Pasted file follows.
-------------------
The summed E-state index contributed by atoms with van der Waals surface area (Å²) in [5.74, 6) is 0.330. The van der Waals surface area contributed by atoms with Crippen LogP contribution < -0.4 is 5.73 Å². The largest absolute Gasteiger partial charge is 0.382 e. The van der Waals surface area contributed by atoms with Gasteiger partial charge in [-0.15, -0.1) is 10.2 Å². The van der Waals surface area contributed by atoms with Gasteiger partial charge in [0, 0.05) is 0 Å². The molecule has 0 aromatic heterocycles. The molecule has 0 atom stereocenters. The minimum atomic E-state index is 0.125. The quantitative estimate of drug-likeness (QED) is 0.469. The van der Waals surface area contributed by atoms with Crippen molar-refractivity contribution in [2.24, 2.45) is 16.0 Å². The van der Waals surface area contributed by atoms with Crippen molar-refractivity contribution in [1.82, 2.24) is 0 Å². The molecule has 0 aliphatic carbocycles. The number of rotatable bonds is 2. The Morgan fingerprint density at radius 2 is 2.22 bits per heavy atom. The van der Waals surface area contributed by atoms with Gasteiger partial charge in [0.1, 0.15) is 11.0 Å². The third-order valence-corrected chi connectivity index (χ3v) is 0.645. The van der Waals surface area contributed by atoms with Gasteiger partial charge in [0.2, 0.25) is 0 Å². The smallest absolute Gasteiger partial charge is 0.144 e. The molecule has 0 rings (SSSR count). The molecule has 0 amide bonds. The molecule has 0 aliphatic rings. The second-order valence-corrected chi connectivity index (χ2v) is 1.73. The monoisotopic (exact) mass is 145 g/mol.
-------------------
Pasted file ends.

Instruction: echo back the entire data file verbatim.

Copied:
The summed E-state index contributed by atoms with van der Waals surface area (Å²) in [5.74, 6) is 0.330. The van der Waals surface area contributed by atoms with Crippen LogP contribution < -0.4 is 5.73 Å². The largest absolute Gasteiger partial charge is 0.382 e. The van der Waals surface area contributed by atoms with Gasteiger partial charge in [-0.15, -0.1) is 10.2 Å². The van der Waals surface area contributed by atoms with Gasteiger partial charge in [0, 0.05) is 0 Å². The molecule has 0 aromatic heterocycles. The molecule has 0 atom stereocenters. The minimum atomic E-state index is 0.125. The quantitative estimate of drug-likeness (QED) is 0.469. The van der Waals surface area contributed by atoms with Crippen molar-refractivity contribution in [2.24, 2.45) is 16.0 Å². The van der Waals surface area contributed by atoms with Crippen molar-refractivity contribution in [1.82, 2.24) is 0 Å². The molecule has 0 aliphatic carbocycles. The number of rotatable bonds is 2. The Morgan fingerprint density at radius 2 is 2.22 bits per heavy atom. The van der Waals surface area contributed by atoms with Gasteiger partial charge in [0.1, 0.15) is 11.0 Å². The third-order valence-corrected chi connectivity index (χ3v) is 0.645. The van der Waals surface area contributed by atoms with Gasteiger partial charge in [0.2, 0.25) is 0 Å². The smallest absolute Gasteiger partial charge is 0.144 e. The molecule has 0 rings (SSSR count). The molecule has 0 amide bonds. The molecule has 0 aliphatic rings. The second-order valence-corrected chi connectivity index (χ2v) is 1.73. The monoisotopic (exact) mass is 145 g/mol.